IMPEACH TRUMP.

Monday, July 9, 2012

Mildred Pierce - 1945



“Mildred Pierce” (1945) is film that should be shown to people who say they don’t like to watch black and white movies. The cinematography here is so good that it is a living thing quite apart from the story and the acting performances, and yet the black and white photography here enhances both story and performances.

I wonder who first came up with the idea to “noir-up” James M. Cain’s novel “Mildred Pierce”? It wasn’t written that way. To be sure, Mr. Cain’s other novels that were later made into the films “Double Indemnity” 1944 (see this former post), and “The Postman Always Rings Twice” (1946) -- are noir stories even on the page. But “Mildred Pierce” was not written as such. It’s more a character study of a woman who indomitably struggles against privation, and whose Achilles’ heel is her greatest passion, her daughter. In the hands of the Warner Bros. studio, this story, rather than a weepy so-called “woman’s picture” becomes first class Noir.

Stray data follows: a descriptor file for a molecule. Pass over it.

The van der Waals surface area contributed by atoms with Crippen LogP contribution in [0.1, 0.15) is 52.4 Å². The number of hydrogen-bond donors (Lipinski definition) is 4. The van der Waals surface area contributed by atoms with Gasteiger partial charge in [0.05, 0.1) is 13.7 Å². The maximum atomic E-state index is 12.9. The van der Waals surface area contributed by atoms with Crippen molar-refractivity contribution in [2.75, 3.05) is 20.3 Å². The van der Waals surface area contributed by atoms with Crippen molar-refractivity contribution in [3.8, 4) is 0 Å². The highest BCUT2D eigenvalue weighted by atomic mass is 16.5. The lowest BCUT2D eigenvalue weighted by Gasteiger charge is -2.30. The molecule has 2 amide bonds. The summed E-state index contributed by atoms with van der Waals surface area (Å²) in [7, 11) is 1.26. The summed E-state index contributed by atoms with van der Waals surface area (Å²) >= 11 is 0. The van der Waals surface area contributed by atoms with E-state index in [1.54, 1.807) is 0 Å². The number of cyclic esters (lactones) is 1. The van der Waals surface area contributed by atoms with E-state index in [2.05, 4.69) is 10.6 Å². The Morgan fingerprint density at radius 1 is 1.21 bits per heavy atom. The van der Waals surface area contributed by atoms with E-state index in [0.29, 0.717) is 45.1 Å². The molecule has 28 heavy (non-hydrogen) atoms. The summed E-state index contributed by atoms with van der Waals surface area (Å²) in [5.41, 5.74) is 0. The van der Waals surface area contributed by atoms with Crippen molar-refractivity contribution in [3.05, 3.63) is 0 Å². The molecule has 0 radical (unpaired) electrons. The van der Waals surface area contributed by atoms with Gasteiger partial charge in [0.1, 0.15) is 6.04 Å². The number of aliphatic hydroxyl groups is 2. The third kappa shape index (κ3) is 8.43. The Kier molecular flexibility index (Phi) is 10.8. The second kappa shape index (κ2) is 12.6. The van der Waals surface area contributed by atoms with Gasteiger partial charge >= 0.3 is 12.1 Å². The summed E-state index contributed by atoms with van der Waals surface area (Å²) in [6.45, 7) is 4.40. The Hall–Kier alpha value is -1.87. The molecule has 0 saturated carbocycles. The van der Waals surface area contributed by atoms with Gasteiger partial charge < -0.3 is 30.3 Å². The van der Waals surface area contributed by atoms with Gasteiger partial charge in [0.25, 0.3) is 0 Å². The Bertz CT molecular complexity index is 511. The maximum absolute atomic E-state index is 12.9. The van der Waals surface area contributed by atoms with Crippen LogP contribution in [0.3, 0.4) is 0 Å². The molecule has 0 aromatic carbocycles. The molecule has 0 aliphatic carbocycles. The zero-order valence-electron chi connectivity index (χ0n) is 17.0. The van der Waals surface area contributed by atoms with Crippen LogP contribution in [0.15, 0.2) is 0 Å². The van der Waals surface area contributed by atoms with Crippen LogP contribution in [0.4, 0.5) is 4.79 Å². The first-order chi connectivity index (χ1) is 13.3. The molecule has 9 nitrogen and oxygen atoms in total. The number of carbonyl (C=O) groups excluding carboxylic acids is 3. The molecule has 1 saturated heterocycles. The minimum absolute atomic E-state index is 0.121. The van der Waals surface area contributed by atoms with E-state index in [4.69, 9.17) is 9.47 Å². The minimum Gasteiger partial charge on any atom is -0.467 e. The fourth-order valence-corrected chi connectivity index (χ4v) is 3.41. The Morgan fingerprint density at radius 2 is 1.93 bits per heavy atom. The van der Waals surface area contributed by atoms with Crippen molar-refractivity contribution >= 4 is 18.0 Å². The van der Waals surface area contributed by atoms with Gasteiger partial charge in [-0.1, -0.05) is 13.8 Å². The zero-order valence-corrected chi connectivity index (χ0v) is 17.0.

Largely, this is due to the cinematography.

I’m not going to do a play by play on the plot of this movie, but there are going to plenty of spoilers anyway, so turn back now if you want. Go outside and water my garden. But close the storm door good because the air conditioning’s on.

Now then.

As to those poor souls who won’t watch a black and white movie, I can only say that is something akin to not wanting to view Da Vinci’s “Mona Lisa” because it was painted in oils and not drawn with a Sharpie on a lined pad. Black and white, the uneducated need to learn, was merely a medium, like acrylic or clay. Some cinematographers were masters at the art, and “Mildred Pierce” (1945) is a great example of what style can do to add, or even substitute at times, for substance.

The novel begins with Mildred’s ineffectual husband tending the garden. It is a slow start to slow-paced book. Those of us who are familiar with the plot know their marriage fails, Mildred supports herself and two daughters by becoming a waitress, and then owning a chain of restaurants. Another marriage to a playboy, a lot about her business ventures, but overall the prevailing motive in Mildred’s life is to make her older daughter love her. Her daughter is a spoiled brat, and turns into a nasty young woman. Mildred’s brand of mother love is like a mental illness.